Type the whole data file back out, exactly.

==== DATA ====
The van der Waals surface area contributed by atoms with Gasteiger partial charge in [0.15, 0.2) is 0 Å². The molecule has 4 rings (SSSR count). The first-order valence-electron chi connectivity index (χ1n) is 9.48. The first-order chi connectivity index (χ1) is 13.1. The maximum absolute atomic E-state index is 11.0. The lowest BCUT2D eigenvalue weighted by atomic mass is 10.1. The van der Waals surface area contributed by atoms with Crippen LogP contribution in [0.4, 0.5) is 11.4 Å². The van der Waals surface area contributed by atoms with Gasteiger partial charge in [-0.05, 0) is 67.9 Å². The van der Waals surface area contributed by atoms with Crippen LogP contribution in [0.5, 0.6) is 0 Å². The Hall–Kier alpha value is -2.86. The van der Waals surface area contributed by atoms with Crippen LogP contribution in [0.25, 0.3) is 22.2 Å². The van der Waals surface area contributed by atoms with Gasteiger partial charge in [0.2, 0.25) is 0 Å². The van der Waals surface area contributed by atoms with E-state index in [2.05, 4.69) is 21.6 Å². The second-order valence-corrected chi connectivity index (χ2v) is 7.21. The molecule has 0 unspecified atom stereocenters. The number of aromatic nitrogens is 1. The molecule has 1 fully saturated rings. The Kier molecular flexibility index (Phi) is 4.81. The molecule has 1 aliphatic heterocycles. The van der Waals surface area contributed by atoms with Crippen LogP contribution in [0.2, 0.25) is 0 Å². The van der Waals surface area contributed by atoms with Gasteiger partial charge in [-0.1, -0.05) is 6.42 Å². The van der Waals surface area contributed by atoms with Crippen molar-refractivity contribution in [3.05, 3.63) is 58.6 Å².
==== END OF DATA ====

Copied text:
The van der Waals surface area contributed by atoms with Gasteiger partial charge in [0.15, 0.2) is 0 Å². The molecule has 4 rings (SSSR count). The first-order valence-electron chi connectivity index (χ1n) is 9.48. The first-order chi connectivity index (χ1) is 13.1. The maximum absolute atomic E-state index is 11.0. The lowest BCUT2D eigenvalue weighted by atomic mass is 10.1. The van der Waals surface area contributed by atoms with Crippen LogP contribution in [0.4, 0.5) is 11.4 Å². The van der Waals surface area contributed by atoms with Gasteiger partial charge in [-0.05, 0) is 67.9 Å². The van der Waals surface area contributed by atoms with Crippen LogP contribution in [0.5, 0.6) is 0 Å². The Hall–Kier alpha value is -2.86. The van der Waals surface area contributed by atoms with Crippen LogP contribution in [0.25, 0.3) is 22.2 Å². The van der Waals surface area contributed by atoms with Gasteiger partial charge in [0.2, 0.25) is 0 Å². The van der Waals surface area contributed by atoms with E-state index in [2.05, 4.69) is 21.6 Å². The second-order valence-corrected chi connectivity index (χ2v) is 7.21. The molecule has 0 unspecified atom stereocenters. The number of aromatic nitrogens is 1. The molecule has 1 fully saturated rings. The Kier molecular flexibility index (Phi) is 4.81. The molecule has 1 aliphatic heterocycles. The van der Waals surface area contributed by atoms with Crippen LogP contribution in [0.2, 0.25) is 0 Å². The van der Waals surface area contributed by atoms with Gasteiger partial charge in [-0.1, -0.05) is 6.42 Å². The van der Waals surface area contributed by atoms with Crippen molar-refractivity contribution in [3.05, 3.63) is 58.6 Å².